Well, at the time of writing, I’m busy making this month’s webcomic mini series. However, due to being busy with lots of other stuff, I had to work out a way to make a series of comics quickly and with relatively little effort. In other words, if I wanted to avoid an annoying webcomic hiatus, I needed to make some filler comics.
After thinking about making a series of studies of historical paintings (but with the characters from my long-running webcomic in them), I eventually settled on the idea of making a somewhat non-canonical series of large digitally-edited monochrome single-panel cartoons featuring my webcomic’s characters.
Once I thought of this idea, I suddenly planned out the first five comics (of a planned six-comic mini series) within the space of about fifteen minutes. Here’s a detail from the first comic update:
The one thing that surprised me the most was just how much fun this comic update was to make. Initially, I was worried that the much more limited format would result in a disappointing comic update. A piece of obvious filler content that was barely better than posting no comics at all. Fortunately, I was wrong.
Since I didn’t have to worry about lots of complex digital editing (since digital editing is much simpler with monochrome art) and since I could make comics quickly, I suddenly found that I felt some of the spontaneity that I used to feel when I made much more primitive comic updates back in 2012/13. Knowing that I could make a comic update within the space of less than an hour felt liberating – and this had some positive effects on the comic.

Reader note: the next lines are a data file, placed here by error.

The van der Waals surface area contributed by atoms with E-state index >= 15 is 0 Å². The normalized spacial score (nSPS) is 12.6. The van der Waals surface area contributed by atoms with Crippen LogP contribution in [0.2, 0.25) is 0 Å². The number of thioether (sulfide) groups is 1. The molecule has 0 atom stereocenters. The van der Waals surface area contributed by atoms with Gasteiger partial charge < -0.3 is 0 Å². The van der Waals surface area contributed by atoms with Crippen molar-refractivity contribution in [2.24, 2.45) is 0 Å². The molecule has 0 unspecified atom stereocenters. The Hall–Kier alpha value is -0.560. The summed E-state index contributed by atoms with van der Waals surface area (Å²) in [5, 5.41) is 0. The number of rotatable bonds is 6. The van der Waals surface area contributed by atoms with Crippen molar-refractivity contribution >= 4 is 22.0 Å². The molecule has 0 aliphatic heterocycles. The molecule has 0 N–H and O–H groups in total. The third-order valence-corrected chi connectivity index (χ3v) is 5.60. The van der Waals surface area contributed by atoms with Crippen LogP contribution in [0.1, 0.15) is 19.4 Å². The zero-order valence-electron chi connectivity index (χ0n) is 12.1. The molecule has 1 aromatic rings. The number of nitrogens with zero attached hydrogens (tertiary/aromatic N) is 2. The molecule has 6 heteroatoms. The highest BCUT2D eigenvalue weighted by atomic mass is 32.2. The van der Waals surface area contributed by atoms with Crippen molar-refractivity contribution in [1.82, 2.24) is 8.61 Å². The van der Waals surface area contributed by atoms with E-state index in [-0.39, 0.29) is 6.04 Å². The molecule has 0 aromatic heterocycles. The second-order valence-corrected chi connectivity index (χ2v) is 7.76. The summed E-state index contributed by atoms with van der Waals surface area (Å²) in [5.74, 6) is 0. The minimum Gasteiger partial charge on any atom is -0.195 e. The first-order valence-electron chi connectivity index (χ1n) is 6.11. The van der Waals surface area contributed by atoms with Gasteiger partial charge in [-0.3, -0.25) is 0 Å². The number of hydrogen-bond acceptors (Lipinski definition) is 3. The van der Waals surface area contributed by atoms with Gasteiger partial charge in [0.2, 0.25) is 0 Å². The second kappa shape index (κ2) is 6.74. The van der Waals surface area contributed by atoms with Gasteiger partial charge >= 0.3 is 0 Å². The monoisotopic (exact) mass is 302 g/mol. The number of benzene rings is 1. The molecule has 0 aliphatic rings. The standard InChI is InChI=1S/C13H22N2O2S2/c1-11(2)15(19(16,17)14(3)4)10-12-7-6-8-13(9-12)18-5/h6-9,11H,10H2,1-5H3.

For starters, the fact that I’d switched to a single-panel format meant that I had to rely a lot more on character-based humour. Since I couldn’t rely on longer set-ups for each joke, I had to focus more on the characters’ eccentricities when planning the comics. This gave these planned comics a lot more personality than many of my 4-8 panel comics from the past 2-3 years have had.
In addition to this, the single-panel format also meant that I had to focus more on things like visual storytelling and implied storytelling. Although this seemed like it would add extra complexity (and time) to the comics, it actually allowed me to do things like include different types of jokes and to come up with slightly sillier premises for each comic. This silliness also reminded me a lot of the comic’s earlier days too, and the joyous spontaneity and randomness that the comic had back then.
So, what was the point of all of this? Well, the best way to come up with good filler content for your webcomic is to go for whatever feels fun. If you can find a way to make your filler comics fun to make, then this will result in better comics.
Even if your filler content is somewhat “lazy”, then this won’t matter as much as you might think if it is fun to make. This is a bit difficult to describe, but fun can be an infectious quality. If your filler comic has badly-drawn art, but the humour and personality that comes from just relaxing and having fun, then the audience is more likely to overlook any visual downgrades you might apply to the art.
Anyway, I hope that this was useful 🙂